|Publication number||US5113179 A|
|Application number||US 07/494,479|
|Publication date||May 12, 1992|
|Filing date||Mar 16, 1990|
|Priority date||Mar 16, 1990|
|Publication number||07494479, 494479, US 5113179 A, US 5113179A, US-A-5113179, US5113179 A, US5113179A|
|Inventors||Dennis Scott-Jackson, Harry Skibbe|
|Original Assignee||Advanced Gravis Computer Technology Ltd.|
|Export Citation||BiBTeX, EndNote, RefMan|
|Patent Citations (3), Referenced by (61), Classifications (9), Legal Events (4)|
|External Links: USPTO, USPTO Assignment, Espacenet|
The present invention relates to a type of joystick which provides on-off signals to a computer to control various game features.
Switch joysticks conventionally have four separate switches to switch when a joystick lever is deflected in one of two directions along each axis of a two dimensional coordinate system. When a switch is actuated it pulls a given line in the computer from a normally high 5 volt value down to ground, thus providing an input value to the computer. For some video games a large deflection is acceptable, particularly for games requiring only a beginner's skill level. However, for other games, such as a high speed car ride down a highway requiring interaction with other cars, only a small deflection is desirable so that a rapid response can be obtained. In addition, a more rapid return to a neutral position is helpful in such situations in order to speed up the response. Unfortunately, no known switch joysticks provide such features.
Accordingly, it is an object of the invention to provide an improved switch joystick. It is a further object of the invention to provide a switch joystick in which the lever deflection necessary to actuate corresponding switches is adjustable. It is yet another object of the invention to provide a switch joystick in which the biasing force on the lever which tends to return it to a neutral position is increased as the deflection necessary to actuate the switches is reduced.
According to the invention there is provided a switch joystick which includes a lever, a first switch coupled to said lever and operative in response to deflection of said lever by a selectable amount from a neutral position along a predetermined coordinate axis, and means for adjusting the amount of deflection necessary to operate the switch.
The lever may be biased towards the neutral position. Tensioning means may be included to increase or decrease the biasing force as the deflection amount necessary to actuate the switches is decreased or increased, respectively.
The joystick may include a second switch coupled to the lever and operative in response to deflection of the lever by a selectable amount from a neutral position along a direction opposite to that for operation of said first switch.
Tensioning means may be used for increasing or decreasing the biasing force as the deflection amount of the lever necessary to actuate the first and second switches is decreased or increased.
The lever means may be pivotal, the switch means is a switch, and the switch coupling means is a frame engaging a distal end of the lever and movable in response to deflection of the lever along an axis parallel to the direction of movement of the frame.
The switch means includes two cams coupled to respective ones of the frame elements and each cam is rotatable in response to movement of a corresponding one of the frame elements. A wiper is coupled to each of the cams with each wiper having two contacts for contacting conductive pads on a circuit board. A circuit board having a plurality of electrically conductive pads is mounted so that selected ones of the pads are contacted by the wiper. Switch point adjustment means adjust the angle through which the wiper must turn to contact one of the pads in order to connect a ground signal to one of two output pads.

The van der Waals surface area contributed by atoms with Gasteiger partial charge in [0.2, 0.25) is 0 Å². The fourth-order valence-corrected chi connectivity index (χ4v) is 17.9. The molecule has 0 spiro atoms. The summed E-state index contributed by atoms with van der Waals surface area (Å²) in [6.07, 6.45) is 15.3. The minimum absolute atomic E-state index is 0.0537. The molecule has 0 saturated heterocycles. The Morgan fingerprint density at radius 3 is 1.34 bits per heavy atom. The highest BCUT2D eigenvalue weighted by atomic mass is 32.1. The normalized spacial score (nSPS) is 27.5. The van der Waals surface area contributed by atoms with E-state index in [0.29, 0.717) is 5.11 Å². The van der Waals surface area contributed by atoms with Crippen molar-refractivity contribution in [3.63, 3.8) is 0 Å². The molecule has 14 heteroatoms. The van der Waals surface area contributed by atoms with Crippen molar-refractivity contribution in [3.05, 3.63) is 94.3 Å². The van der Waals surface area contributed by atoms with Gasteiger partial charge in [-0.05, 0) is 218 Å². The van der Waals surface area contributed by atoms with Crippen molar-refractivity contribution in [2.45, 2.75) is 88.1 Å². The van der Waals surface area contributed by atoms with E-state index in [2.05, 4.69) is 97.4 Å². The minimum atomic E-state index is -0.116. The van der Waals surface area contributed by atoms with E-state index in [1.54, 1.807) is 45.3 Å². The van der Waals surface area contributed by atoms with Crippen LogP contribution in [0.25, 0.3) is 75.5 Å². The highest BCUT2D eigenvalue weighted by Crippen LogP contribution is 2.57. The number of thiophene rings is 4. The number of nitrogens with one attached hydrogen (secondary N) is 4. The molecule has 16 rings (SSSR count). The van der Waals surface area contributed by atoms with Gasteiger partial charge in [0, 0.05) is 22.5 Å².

One contact of one of said wipers contacts one of a pair of spaced apart output pads on the circuit board as the wiper is rotated away from a center position. A pair of output pads is electrically couplable to electrical lines leading to a computer, another of said contacts contacting in succession, as said wiper is rotated from the center position in a selected direction, a plurality of electrically conductive switch pads on the circuit board located on one side of center, and tension switch means for grounding each of said switch pads, in turn, from a central pad or pads to pads located in succession outwardly of the central position so as to change the switch point of said joystick.
The biasing means may be a spring contacting each end of each of the frame elements and the biasing adjustment means includes a notched wheel rotatable so as to move the springs and thereby adjust their biasing force, and said tension switch means is a tension frame member coupled to one of said springs so as to move as the length of said spring is adjusted, and wiper contact means coupled to said frame member and contacting electrical pads on said circuit board so as to connect selected one of said pads depending on the position of said tension frame member.
The circuit board includes a ground pad contacting one wiper contact throughout its rotation and a pair of spaced apart contacts whose adjacent edges define a V shape, and said switch point adjustment means includes means for moving said pair of pads away from or towards said ground pad so as to vary the spacing between said pads and the deflection of said wiper required to contact either of said pads.